Being in Star Wars is “awesome f-cking”
Sung Kang is alive the dream – its version, at least.
“My American dream was not to be invisible,” said the 49-year-old Korean-American star. Fast Furious films tells Reverse. And these days he’s approached by people, and especially kids, who recognize him as âHan,â the ice-cool drift racer of Dominic Toretto’s crew.
âIf they come over to me during dinner with my family, of course, it gets boring,â Kang said. “But now is the time for me to put this together.” I use Han for a change [things]. Han represents this incredible change in the way people view Asian American men. “
Raised by a working-class family with a black stepfather, Kang describes his upbringing in the Southern United States as third-class citizenship. âIt didn’t matter what we said,â he recalls the way his family was treated. “We were right on the way.”
And yet, this mistreatment started a fire under Kang. âI knew we could change that,â he says, whether it means seeking political office, playing sports or being an actor. “It was my American dream: to show that we are three-dimensional people.”
Since his return to Fast Furious this year’s saga F9, Kang shifted gears. In March, he was cast in the Star Wars series. Obi-wan, airing on Disney + in 2022. Kang has been told to keep details of his role under lock and key, and he’s complying with it while promoting his latest film, the crime drama. Snake head. Still, there are rumors that he could play a Jedi.
Whether or not he wields a lightsaber, playing in Star Wars will be a major moment for Kang, who grew up swinging paper towel rolls to simulate those Jedi weapons. âIt’s awesome on every level,â Kang says. âI remember being a kid like, ‘How do you do it? How do you become Luke Skywalker? ‘â
Kang’s road to Star Wars was trickier than just training with Yoda. While enrolled at UC Riverside, Kang chose to become an actor rather than take law school, much to his parents’ dismay. âMy mother was a cleaner,â he says. âBeing an actor in Hollywood was not a discussion at our table. Our discussions were about survival.
When he started, Kang’s chances looked dismal. American actor of Asian origin who did not know martial arts, Kang also exuded a certain nonchalance that Hollywood rewards especially among white actors. âThere were no opportunities,â he said. âTo survive as an actor is practically impossible. You could get an advertisement. Corn [to] actually using everything you’ve learned, from school and books from all the greats you aspire to be, I realized that wasn’t going to happen.
Kang became “depressed and unsure of his prospects” – until Justin Lin’s 2002 film Better luck tomorrow came up with. Loosely based on the murder of Stuart Tay in 1992, the film follows a group of high school students who run a petty crime ring. The film marked Kang’s first performance as Han, a chain-smoking bad boy with a driver’s license. When Lin switched to blockbusters, he brought Han – and Sung Kang – with him to Fast Furious, where Han has become a real fan favorite.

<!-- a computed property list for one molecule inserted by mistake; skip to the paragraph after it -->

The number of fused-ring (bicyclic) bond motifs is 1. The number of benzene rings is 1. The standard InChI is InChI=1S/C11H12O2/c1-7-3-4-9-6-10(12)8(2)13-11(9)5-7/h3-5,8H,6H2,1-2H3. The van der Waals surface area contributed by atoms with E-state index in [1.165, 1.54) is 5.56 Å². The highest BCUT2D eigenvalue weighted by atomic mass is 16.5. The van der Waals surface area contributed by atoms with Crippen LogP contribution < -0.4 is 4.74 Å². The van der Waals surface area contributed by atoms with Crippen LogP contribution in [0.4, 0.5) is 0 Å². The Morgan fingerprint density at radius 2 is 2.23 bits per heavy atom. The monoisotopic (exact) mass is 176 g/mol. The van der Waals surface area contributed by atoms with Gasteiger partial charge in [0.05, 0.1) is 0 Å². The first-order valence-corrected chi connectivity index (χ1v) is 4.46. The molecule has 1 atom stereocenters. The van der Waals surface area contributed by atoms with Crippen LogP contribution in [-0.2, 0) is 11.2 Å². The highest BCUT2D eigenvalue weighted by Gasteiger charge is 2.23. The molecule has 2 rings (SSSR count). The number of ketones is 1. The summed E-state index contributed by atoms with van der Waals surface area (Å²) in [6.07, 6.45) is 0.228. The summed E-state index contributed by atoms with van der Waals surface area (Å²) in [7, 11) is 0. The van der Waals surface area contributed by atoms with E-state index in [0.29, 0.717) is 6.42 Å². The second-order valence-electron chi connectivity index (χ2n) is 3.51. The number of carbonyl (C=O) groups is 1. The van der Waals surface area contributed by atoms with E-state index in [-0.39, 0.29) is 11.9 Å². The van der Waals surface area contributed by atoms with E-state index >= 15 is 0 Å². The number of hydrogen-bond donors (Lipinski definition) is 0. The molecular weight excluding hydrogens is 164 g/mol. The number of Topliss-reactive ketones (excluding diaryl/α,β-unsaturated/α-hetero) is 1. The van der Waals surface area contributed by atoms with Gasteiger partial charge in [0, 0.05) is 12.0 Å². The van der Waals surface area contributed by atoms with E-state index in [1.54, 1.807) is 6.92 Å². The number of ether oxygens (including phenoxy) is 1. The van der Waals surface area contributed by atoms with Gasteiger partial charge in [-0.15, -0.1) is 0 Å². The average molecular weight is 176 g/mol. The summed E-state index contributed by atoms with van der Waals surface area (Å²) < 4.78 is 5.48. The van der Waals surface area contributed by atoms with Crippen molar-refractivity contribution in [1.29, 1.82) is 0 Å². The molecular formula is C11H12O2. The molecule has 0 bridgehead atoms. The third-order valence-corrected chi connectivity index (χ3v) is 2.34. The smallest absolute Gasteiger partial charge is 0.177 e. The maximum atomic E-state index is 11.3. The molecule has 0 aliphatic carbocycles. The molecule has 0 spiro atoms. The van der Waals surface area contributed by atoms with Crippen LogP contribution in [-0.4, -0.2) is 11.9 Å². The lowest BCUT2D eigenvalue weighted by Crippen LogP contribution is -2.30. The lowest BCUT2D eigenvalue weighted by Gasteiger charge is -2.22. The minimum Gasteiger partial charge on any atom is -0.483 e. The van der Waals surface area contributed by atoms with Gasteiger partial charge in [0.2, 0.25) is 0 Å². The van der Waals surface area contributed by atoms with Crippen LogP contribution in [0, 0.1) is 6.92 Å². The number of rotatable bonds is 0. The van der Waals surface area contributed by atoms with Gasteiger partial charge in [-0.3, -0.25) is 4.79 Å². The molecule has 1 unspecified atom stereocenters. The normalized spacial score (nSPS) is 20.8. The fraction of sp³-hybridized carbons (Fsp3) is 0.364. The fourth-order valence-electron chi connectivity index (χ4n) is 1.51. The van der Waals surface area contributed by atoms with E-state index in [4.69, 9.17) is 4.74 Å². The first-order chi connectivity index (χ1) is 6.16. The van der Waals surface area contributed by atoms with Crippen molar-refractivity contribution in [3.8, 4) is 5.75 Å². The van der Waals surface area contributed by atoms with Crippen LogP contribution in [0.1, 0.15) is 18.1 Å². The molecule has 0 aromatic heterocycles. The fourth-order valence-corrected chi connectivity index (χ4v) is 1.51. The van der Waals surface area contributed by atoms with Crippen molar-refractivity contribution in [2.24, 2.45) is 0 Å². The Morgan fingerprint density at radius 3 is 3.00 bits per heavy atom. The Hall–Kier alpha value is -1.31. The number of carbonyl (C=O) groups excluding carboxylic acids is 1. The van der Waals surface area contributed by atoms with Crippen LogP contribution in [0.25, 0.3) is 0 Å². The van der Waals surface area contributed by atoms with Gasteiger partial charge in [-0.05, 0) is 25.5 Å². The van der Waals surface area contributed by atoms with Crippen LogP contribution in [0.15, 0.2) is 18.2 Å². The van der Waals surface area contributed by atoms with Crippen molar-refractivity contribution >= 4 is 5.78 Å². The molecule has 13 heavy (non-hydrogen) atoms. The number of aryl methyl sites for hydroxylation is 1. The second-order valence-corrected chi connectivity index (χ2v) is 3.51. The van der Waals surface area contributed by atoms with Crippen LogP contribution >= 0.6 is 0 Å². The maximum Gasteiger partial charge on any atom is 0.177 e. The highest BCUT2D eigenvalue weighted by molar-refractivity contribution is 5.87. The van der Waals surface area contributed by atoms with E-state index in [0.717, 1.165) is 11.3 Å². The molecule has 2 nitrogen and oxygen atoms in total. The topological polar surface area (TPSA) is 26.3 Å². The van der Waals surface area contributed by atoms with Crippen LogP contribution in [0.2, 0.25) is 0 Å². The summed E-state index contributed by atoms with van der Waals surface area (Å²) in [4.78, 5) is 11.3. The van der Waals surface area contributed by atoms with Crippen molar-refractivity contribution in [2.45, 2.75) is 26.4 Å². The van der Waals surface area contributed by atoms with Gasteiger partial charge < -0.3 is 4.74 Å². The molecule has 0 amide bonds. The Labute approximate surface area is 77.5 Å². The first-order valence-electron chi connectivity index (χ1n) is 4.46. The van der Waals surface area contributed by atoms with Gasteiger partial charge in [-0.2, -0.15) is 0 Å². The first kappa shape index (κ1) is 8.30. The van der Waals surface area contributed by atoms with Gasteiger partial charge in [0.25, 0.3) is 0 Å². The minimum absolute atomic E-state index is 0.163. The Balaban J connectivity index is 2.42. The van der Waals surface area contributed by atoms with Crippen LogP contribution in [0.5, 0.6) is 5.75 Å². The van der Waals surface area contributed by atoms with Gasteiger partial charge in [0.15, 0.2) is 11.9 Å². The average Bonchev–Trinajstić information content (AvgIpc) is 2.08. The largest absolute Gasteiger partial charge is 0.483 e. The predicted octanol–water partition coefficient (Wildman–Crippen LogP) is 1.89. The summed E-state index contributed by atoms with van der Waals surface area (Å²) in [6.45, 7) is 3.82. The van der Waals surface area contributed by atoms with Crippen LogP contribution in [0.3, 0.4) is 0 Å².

Better luck tomorrow was one of the first independent films of the millennium about Asian Americans that was directed by Asian Americans. The film showed Kang that change can still happen in an industry that resists it.
âIf there are no writers and decision makers from our community within the system, the world doesn’t change,â Kang says. “[Better Luck Tomorrow] put me in a category of top men in Hollywood that never existed.
In Snake head, Kang is playing cool once again. Director Evan Jackson Leong’s first narrative feature film (behind Jeremy Lin’s documentary Insanity), Snake head is based on the real-life story of Sister Ping, who from 1984 to 2000 smuggled thousands of Chinese people into the United States where they worked to pay Ping’s exorbitant fees. The term “snakehead” is translated from Chinese and refers to a human trafficker.
Snake head follows Sister Tse (Shuya Chang), who arrives in New York to find her daughter embroiled in this dark affair. Kang plays Rambo, the petulant son of underworld boss Dai Ma (Jade Wu). Like Han, Rambo also has an affinity for cigarettes, which allows Kang to give off the same old-fashioned black cool he’s known for.
Kang heard about Sister Ping while filming on location in New York City, where the film crew was in contact with people who knew her. “She [was] a community leader, âKang says. âPeople came to ask him for help. They were counting on her.
But Sister Ping’s legacy is heavy, given that she was a trafficker who used intimidating tactics to collect her fees whenever needed. âI didn’t grow up hearing about her,â the actor says. ” All the story [I learned] was people who met her.
Snake head is motivated by the pursuit of the American dream by its characters. Kang is determined to choose projects that reflect the same effort towards this personal ideal that he has made throughout his career. âThe opportunities that I got one way or another,â he says, and that’s all the proof he needs that the American dream is real.
Kang knows America is full of problems; he is currently participating in the #StopAsianHate activism to tackle anti-Asian hate crimes, which have been on the rise over the past year. But “a child like me can dream, and [it] can actually happen, âhe says.
After all, he’s in Star Wars now. He will never be invisible again.
“Being on the set of Obi-wan and in the world of Star Wars you have to pinch yourself, âhe says. “How did a kid from Georgia end up here?”
Snake head hits theaters and digitally and on demand on October 29.